WA 14 Year Old doesn't want to live with other parent

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MatildaL

Member
17 November 2021
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Hi. I have 2 children 12 and 14. Separated from their father 11 years ago and have had orders is place since 2013. Children been in equal care since 2015. The oldest has been increasingly unhappy over at least the last 12 months with having to live with their father. They are showing signs of becoming depressed and withdrawn and have indicated on numerous occasions that they are miserable when they are at his house. My understanding is that they are basically ignored while their with their father paying little attention to them, spending little time with them and has that he doesn't care about them and only wants them there as he doesn't want them with me. I am very worried about their mental health. I have for years followed the directive of telling them how much fun they will have with dad, how he loves to see them etc but now they are more mature its fairly obvious they know exactly how they will feel about their time with him. Their father has been openly hostile toward me since we separated and divorced and has tried to undermine my relationship with both children since we separated. He was violent towards me at the end of our relationship and for many months after and I do not feel safe around him and find communicating with him extremely difficult. It is heart breaking seeing my childs mental health decline and I feel it is wrong to force him to continue to go to their fathers house when they feel like this. I would never stop them seeing their father but I dont want to force them to either. I have engaged the services of a mediator but the process is really long and am on waiting lists for counselling etc for my children.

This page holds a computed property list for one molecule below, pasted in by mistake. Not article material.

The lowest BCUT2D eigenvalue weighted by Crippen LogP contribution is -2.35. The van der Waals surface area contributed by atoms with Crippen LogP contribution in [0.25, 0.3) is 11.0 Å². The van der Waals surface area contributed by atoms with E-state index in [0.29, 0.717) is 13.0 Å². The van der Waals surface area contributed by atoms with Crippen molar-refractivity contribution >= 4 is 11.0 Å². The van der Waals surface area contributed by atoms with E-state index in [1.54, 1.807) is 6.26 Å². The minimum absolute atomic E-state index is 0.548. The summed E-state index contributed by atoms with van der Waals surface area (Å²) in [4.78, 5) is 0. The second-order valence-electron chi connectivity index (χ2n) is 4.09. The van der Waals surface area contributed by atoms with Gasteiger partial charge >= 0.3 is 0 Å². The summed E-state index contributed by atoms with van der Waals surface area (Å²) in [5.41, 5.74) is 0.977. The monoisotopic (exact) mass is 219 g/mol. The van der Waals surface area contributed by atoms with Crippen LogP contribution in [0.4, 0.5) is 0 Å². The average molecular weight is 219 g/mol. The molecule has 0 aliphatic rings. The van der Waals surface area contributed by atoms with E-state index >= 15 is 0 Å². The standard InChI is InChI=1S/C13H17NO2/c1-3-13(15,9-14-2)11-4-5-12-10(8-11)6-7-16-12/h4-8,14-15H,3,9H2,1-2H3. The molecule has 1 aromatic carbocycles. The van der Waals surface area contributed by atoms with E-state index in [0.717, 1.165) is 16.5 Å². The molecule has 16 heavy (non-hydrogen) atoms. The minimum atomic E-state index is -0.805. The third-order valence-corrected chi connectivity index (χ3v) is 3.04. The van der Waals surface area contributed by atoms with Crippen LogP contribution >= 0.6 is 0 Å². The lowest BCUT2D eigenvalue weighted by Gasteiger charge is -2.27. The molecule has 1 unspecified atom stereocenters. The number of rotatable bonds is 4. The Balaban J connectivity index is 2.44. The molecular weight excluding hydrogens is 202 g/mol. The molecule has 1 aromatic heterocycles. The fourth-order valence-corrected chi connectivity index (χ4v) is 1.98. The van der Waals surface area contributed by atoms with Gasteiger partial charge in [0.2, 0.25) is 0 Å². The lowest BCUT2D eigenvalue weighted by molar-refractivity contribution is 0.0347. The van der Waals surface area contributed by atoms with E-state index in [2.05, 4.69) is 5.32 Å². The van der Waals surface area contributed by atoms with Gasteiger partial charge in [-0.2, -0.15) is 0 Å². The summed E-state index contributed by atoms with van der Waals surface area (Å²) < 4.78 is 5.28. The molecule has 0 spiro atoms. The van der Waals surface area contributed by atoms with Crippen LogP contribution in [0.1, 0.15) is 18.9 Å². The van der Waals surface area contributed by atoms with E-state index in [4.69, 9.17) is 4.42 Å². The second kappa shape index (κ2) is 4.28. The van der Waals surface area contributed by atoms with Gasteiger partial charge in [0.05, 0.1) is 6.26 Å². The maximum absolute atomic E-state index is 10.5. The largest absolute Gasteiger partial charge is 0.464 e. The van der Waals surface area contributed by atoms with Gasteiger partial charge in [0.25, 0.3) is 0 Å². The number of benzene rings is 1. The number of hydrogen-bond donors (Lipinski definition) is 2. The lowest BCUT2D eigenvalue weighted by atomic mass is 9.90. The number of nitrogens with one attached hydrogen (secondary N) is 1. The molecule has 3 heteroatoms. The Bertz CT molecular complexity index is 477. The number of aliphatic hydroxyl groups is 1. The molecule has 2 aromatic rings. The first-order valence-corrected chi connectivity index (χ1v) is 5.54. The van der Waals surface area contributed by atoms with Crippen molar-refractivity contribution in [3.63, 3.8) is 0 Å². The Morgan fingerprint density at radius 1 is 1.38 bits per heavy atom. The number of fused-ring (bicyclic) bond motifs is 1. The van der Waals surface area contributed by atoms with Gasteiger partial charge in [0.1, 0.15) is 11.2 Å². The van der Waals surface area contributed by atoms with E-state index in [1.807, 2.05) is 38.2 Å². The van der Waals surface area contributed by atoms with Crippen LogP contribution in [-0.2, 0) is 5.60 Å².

My younger child has never been happy with the care arrangements but seems less affected but is very bonded to their sibling and unlikely wanting to be separated from them.
Is it ok for me to send their father an email saying they are struggling with the current arrangements and for now want to stay with me while we try and work on a more suitable arrangement and get some other professional help?
 

sammy01

Well-Known Member
27 September 2015
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offering mediation would be a good start to help as obviously there are communication issues.
Crystal ball... If you refused to follow the orders, what would dad do?
 

sammy01

Well-Known Member
27 September 2015
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ok, so look. you have 3 options
1. Take panadol. If pain persists learn to accept it because nothing is gonna change. There is some merit in this. You've explained some bad parenting... Not child abuse - kid isn't at risk? and sometimes kids will tell their parents what they wanna hear. Sometimes I don't like my mum and I'm a big boy now....
2. Do mediation, if that fails apply to court to have the orders changed. Now part of the problem here is you won't likely have met the threshold of Rice and Asplund - Basically, to seek a change of orders you need to show a substantial change in circumstance. The kids getting older and louder doensn't cut it.
3. Facilitate for the kid to breach the orders. It is actually YOU breaching the orders, by not sending the kid. Now if that happens dad will have to get advice on what to do. He might find a solicitor who will tell him that the courts won't force a 14yr old. But I don't have a crystal ball and maybe the solicitor will give that advice but your ex will apply to court anyways. Maybe the solicitor will give differenent advice - no crystal ball here.

For what it is worth - my kids are trained. If mum refuses to return them as per the orders they are to sit down in a shop. They know to sit and refuse to stand up until the police are called and they know my number. Look, I'm not happy that I've trained my kids to do that, but I'm not spending any more in court over this BS. So what I'm getting at is you might need to teach your child some strategies if he/she is gonna apply this option.
 

Atticus

Well-Known Member
6 February 2019
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I have engaged the services of a mediator but the process is really long and am on waiting lists for counselling etc for my children.
Ask about child inclusive mediation. They are old enough... The kids can talk openly with the mediator in private about whatever concerns they have regarding time with dad. The mediator may then be in a better position to look at options and look for common ground when suggesting a solutions.... In the meantime you should meet your obligations under the order.